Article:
Trust your children, know their tools
Alec Couros is going directly to the source when it comes to keeping up with teenagers’ social media trends, which platforms they’re using and how.
“I spend most of the time working directly with teens, talking to them and trying to find out what they’re using,” says Couros. “And it’s interesting. When a researcher walks into a room, they’re much more excited to tell me what’s going on, especially when I can relate to them with what they know, the way that they know the world such as memes, through YouTube videos. Sort of the things that are their inside jokes.”
Couros is a professor at the University of Regina, a researcher and speaker specializing in social media and digital citizenship. He made his presentation Raising the Selfie Generation to North Bay parents Monday night.
“Some parents feel they know the tools, they’re connecting. I’m here to convince them that perhaps they don’t know everything when it comes to the fine details.”
More than 40 people attended Couros’ presentation, which was organized by the parent involvement committee of the Nipissing-Parry Sound Catholic District School Board.
“As a community,” says education superintendent Paula Mann, “we can learn how to migrate in this ever-changing environment that our children and youth are actively participating in in terms of social media.”
Couros’ presentation gave parents a look into what their children may be up to online. He also answered their questions about how to help and protect their children on social media.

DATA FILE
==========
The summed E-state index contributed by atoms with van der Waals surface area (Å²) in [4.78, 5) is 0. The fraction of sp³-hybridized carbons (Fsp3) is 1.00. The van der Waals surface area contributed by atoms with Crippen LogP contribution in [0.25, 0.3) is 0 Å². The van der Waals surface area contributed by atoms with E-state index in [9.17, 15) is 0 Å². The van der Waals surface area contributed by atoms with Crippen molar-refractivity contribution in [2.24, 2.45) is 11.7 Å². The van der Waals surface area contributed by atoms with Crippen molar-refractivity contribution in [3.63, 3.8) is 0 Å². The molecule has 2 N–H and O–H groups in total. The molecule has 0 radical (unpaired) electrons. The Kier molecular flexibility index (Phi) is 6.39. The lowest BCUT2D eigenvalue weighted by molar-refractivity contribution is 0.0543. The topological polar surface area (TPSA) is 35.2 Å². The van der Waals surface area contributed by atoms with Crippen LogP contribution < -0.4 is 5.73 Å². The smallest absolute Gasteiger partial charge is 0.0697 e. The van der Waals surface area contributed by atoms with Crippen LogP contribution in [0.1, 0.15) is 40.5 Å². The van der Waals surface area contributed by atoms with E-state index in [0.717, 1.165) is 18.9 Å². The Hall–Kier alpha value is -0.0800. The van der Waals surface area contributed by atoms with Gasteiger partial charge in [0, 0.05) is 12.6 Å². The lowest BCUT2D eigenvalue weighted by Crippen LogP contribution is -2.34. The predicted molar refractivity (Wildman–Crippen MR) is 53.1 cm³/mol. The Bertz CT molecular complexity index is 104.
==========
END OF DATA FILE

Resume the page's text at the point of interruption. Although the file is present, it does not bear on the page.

“’How do I keep up?’ is probably the No. 1 question. ‘How do I
watch what’s going on the phone?’ which I often, unfortunately, have to tell them is impossible. You can’t. The new apps, you can’t know what’s going on.”
Some parents are concerned about what their children are doing and seeing online. Couros assured them “the vast majority of what kids are doing on their phone is positive.”
Couros advises parents to get on the apps like Snapchat and Instagram themselves, learn as much as they can about the technology and insist their children keep their passwords in an envelope in case mom or dad needs to get access.
“It’s a bit of a compromise. ‘I don’t need to be in your everyday face, but I need to have a reasonable amount of trust that you’re going to use these tools wisely.’
“All this comes down to is trust and building a trusting relationship with your kids. And also, at the same time, if you know the tools well enough you’re going to feel better with questions to ask when you’re talking to your kids.”